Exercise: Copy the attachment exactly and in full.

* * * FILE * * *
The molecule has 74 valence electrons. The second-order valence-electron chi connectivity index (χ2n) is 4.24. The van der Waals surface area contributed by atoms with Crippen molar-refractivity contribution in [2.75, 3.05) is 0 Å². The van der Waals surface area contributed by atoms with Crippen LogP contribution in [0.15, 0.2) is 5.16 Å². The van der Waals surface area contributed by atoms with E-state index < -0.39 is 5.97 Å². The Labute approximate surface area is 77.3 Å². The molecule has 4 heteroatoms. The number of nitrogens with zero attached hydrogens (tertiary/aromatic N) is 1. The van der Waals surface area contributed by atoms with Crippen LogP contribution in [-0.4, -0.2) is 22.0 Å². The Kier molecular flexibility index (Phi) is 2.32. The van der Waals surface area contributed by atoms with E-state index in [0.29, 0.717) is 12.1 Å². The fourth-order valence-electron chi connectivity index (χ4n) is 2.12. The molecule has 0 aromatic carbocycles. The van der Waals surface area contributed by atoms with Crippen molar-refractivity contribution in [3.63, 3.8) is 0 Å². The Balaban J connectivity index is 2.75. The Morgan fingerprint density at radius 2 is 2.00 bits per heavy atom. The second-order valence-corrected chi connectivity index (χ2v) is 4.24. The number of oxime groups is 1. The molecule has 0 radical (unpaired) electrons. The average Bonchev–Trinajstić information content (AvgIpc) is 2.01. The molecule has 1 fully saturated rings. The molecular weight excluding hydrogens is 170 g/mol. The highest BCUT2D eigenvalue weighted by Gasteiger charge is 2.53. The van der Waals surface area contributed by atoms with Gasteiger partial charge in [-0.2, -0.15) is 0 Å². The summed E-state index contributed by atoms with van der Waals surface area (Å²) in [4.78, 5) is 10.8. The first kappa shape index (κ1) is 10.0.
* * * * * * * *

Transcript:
The molecule has 74 valence electrons. The second-order valence-electron chi connectivity index (χ2n) is 4.24. The van der Waals surface area contributed by atoms with Crippen molar-refractivity contribution in [2.75, 3.05) is 0 Å². The van der Waals surface area contributed by atoms with Crippen LogP contribution in [0.15, 0.2) is 5.16 Å². The van der Waals surface area contributed by atoms with E-state index < -0.39 is 5.97 Å². The Labute approximate surface area is 77.3 Å². The molecule has 4 heteroatoms. The number of nitrogens with zero attached hydrogens (tertiary/aromatic N) is 1. The van der Waals surface area contributed by atoms with Crippen LogP contribution in [-0.4, -0.2) is 22.0 Å². The Kier molecular flexibility index (Phi) is 2.32. The van der Waals surface area contributed by atoms with E-state index in [0.29, 0.717) is 12.1 Å². The fourth-order valence-electron chi connectivity index (χ4n) is 2.12. The molecule has 0 aromatic carbocycles. The van der Waals surface area contributed by atoms with Crippen molar-refractivity contribution in [3.63, 3.8) is 0 Å². The Balaban J connectivity index is 2.75. The Morgan fingerprint density at radius 2 is 2.00 bits per heavy atom. The second-order valence-corrected chi connectivity index (χ2v) is 4.24. The number of oxime groups is 1. The molecule has 0 radical (unpaired) electrons. The average Bonchev–Trinajstić information content (AvgIpc) is 2.01. The molecule has 1 fully saturated rings. The molecular weight excluding hydrogens is 170 g/mol. The highest BCUT2D eigenvalue weighted by Gasteiger charge is 2.53. The van der Waals surface area contributed by atoms with Gasteiger partial charge in [-0.2, -0.15) is 0 Å². The summed E-state index contributed by atoms with van der Waals surface area (Å²) in [4.78, 5) is 10.8. The first kappa shape index (κ1) is 10.0.